I went to my first naturopath this month. I want to encourage you to consider going too, even though Wikipedia is very skeptical of the benefits.

My father was a chiropractor who was only sick four times in most of his adult life. In those long-ago days, when I was growing up at home, he and his colleagues were called quacks, ridiculed by most medical doctors, and even regarded as fakes. But I often heard at dinner how he was healing people who had come to him as a last resort after nothing else worked. So I have always been open to alternative health practices, including acupuncture and Asian healing methods.

Dad told me that “you are what you eat.” And he taught me to take vitamins every day, avoid excessive alcohol, drugs and cigarettes (although he drank and smoked himself). He also encouraged me to exercise and set a good example here, as he would walk on the golf course, rather than rent an electric cart. By following that advice and being gifted with great genes (parents died at 88 and 94), I have arrived at 75 with good health and the ability to play tennis three or four times a week, while many of my classmates are either dead, using walkers and canes, seeing doctors frequently, recuperating from surgeries and procedures.

So imagine my shock to discover that I have minor problems I never knew about until today. Just heard them after the most thorough analysis of my blood ever. Way beyond what I learn from my annual physical. EVERYONE SHOULD DO THIS!

For example, my lead and mercury levels are so HIGH (95th percentile) that I MUST give up tuna and swordfish for at least a year. Those top of the food chain predator fish are full of the stuff. Drat. I just had delicious tuna sushi last week. Who knew that it was my final morsel. And next I will have my well water tested for lead. Flint, Michigan seemed so far far away…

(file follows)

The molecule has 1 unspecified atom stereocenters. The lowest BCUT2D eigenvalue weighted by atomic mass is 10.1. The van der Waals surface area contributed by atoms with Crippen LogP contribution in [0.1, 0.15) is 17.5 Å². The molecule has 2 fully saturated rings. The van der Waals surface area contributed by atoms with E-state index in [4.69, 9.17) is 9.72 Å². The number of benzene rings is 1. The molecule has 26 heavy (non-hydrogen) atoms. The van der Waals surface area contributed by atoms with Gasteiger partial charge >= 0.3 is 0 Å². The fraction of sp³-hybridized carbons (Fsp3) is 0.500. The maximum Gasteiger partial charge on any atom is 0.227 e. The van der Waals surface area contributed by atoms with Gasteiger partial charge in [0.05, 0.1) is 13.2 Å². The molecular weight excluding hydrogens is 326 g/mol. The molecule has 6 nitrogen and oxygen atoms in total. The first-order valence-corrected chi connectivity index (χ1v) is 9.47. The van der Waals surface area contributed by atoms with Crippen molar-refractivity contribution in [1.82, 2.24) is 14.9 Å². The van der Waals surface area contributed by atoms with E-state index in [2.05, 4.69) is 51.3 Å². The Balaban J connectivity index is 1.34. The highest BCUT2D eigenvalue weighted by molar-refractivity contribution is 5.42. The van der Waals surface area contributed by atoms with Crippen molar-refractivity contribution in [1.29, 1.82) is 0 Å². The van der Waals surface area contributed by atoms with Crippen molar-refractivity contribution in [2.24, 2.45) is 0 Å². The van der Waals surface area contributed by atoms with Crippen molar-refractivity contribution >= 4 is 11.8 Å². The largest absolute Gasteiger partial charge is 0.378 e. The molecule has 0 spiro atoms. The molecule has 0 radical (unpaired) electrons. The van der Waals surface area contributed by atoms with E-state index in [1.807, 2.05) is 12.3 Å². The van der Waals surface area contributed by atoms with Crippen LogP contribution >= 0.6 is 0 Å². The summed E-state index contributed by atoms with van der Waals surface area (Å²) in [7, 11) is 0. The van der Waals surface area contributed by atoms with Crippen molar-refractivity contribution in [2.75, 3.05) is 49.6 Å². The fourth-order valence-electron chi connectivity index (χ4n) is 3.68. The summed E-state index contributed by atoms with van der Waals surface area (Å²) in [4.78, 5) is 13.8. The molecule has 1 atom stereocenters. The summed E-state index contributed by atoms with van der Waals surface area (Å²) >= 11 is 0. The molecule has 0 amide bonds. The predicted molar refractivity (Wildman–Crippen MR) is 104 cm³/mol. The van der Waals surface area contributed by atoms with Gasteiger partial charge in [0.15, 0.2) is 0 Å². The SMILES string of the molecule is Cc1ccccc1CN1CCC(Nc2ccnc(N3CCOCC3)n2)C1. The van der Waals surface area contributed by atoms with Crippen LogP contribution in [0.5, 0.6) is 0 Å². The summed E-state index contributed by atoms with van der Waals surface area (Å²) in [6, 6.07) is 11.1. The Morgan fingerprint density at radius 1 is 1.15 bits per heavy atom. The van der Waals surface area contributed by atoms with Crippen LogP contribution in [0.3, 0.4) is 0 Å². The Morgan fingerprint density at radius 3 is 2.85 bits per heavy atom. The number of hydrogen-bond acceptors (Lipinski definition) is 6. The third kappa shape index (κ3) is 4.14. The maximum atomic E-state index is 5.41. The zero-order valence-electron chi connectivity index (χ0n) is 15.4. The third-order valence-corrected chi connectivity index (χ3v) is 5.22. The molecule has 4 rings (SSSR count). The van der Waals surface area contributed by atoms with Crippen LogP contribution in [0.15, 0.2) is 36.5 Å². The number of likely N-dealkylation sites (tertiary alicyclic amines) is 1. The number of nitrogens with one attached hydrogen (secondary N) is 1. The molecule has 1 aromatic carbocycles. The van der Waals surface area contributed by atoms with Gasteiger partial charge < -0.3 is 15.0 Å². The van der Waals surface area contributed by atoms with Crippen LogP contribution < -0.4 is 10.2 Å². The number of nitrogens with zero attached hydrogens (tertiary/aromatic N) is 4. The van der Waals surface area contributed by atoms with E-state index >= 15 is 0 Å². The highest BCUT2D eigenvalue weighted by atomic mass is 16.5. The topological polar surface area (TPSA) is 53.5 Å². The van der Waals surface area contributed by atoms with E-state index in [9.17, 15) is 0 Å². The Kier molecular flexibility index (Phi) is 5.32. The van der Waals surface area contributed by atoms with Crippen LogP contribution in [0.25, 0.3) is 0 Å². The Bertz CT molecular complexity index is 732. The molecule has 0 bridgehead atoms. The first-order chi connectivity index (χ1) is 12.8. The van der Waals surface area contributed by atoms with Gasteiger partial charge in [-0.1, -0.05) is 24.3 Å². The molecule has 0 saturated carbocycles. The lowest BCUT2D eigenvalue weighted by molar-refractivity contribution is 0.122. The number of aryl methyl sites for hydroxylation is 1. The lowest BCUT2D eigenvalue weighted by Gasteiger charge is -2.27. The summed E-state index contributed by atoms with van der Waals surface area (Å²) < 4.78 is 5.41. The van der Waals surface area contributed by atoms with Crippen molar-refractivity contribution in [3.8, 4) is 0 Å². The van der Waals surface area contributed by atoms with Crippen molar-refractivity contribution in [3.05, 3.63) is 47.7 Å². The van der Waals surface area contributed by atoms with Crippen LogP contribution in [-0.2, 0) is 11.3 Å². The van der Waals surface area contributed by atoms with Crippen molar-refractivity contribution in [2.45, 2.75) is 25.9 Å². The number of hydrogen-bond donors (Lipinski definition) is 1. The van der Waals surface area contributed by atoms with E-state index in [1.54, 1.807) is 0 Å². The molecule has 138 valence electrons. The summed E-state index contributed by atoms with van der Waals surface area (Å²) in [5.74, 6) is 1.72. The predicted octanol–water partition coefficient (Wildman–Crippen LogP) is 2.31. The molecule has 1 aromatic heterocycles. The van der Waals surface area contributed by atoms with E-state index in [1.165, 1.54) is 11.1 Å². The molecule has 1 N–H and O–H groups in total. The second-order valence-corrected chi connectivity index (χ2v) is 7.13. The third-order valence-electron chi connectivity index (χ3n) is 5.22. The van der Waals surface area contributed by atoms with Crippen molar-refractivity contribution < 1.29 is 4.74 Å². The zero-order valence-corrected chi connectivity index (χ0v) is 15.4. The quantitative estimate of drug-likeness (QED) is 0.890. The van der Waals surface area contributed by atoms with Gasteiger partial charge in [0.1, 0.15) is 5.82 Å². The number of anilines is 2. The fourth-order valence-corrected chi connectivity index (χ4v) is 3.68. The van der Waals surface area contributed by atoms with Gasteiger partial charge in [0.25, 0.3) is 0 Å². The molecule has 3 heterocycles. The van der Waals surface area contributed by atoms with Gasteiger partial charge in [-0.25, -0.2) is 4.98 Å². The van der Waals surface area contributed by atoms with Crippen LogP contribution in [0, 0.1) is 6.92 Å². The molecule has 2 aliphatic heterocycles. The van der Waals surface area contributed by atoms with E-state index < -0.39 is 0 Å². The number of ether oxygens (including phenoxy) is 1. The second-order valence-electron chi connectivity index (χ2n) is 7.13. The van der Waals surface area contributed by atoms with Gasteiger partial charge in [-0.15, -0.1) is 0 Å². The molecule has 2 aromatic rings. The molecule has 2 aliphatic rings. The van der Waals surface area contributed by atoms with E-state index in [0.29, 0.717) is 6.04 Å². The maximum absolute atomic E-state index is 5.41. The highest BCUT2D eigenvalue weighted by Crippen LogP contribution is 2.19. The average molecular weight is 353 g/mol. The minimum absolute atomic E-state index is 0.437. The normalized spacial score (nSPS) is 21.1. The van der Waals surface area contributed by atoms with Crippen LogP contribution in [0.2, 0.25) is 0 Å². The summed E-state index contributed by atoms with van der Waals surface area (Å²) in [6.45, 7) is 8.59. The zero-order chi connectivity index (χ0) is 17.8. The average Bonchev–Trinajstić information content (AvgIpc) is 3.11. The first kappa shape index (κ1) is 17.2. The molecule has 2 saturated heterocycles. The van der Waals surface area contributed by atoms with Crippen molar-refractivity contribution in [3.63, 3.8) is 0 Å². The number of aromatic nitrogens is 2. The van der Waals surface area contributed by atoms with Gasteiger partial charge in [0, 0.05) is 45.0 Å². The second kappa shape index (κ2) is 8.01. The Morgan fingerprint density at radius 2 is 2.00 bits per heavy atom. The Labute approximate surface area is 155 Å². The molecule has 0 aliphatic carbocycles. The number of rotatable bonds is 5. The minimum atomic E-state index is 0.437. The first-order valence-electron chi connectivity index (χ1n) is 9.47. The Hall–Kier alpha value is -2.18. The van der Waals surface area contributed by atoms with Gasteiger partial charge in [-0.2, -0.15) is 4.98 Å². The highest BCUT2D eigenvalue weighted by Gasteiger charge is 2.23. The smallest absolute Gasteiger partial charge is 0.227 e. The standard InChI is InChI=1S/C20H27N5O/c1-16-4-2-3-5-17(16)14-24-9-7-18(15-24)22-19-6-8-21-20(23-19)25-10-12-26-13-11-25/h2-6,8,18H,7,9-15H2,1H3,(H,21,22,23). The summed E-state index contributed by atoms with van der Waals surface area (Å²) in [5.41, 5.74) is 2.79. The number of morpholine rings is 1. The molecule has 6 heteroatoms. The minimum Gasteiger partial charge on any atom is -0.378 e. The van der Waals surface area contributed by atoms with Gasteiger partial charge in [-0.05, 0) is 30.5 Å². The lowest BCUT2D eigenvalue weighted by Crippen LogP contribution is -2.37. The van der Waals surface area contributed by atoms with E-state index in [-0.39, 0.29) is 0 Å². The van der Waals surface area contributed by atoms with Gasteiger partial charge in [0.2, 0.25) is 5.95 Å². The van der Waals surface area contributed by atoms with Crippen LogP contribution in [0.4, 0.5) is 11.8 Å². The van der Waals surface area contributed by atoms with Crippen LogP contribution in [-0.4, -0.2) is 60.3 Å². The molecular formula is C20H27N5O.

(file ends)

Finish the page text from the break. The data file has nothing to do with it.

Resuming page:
In spite of taking vitamin B-complex, my B-12 levels are so low that he gave me the first of three injections and then supplements to follow. I should be in the upper areas of a 200-1100 range: but I am only at 283. This huge deficiency might affect memory, balance, energy and make my nervous system so “restless” (rather than calm), that it shakes.

My kidneys need more water, and just like one tennis coach warned me, kidneys are hurt by too much Motrin, which I have been taking for months every time I play tennis to mask the discomfort from my tennis elbow. Now I should only take Motrin AFTER I play if it hurts…not before.

My magnesium level was only 4.5, instead of closer to 6.4. My thyroid is low, which can cause reduced cognition, sluggishness and digestive tract problems.

My Vitamin D level was only 33, instead of 45-plus, which is better for cardiovascular functions and reduced cancer risk. My selenium was also low, only 175, instead of closer to 350.

Now there was lots of good, even great news: no scarring of my liver after the hepatitis and jaundice I contracted in Korea, when I was 22. No Lyme disease, even though I had that in the last 20 years as well. No anti-immune problems, no lupus.

My cholesterol at 172 is ideal (thanks partly to the statin I started seven months ago, and I will begin taking a supplement to eliminate the tightness in my calves and back that is a common side-effect from the statin). I should be eating more plant oils, avocado, coconut, fish oil, shrimp, sardines with oil. These will all stabilize my nervous system.

So a new phase begins. It’s almost a decade since my annual blood test disclosed that my cholesterol at 239 was just touching heart attack range. I had to learn all about cholesterol and what foods cause the high levels. I gave up frequent–sometimes daily–pleasures, like butter and cheeses and ice cream and tasty, crispy, flavored chicken skin. I have survived well. Now it’s time to make some more changes. All a process.

But the results can be worth it…at least they are to me. Now if I can only improve my serve…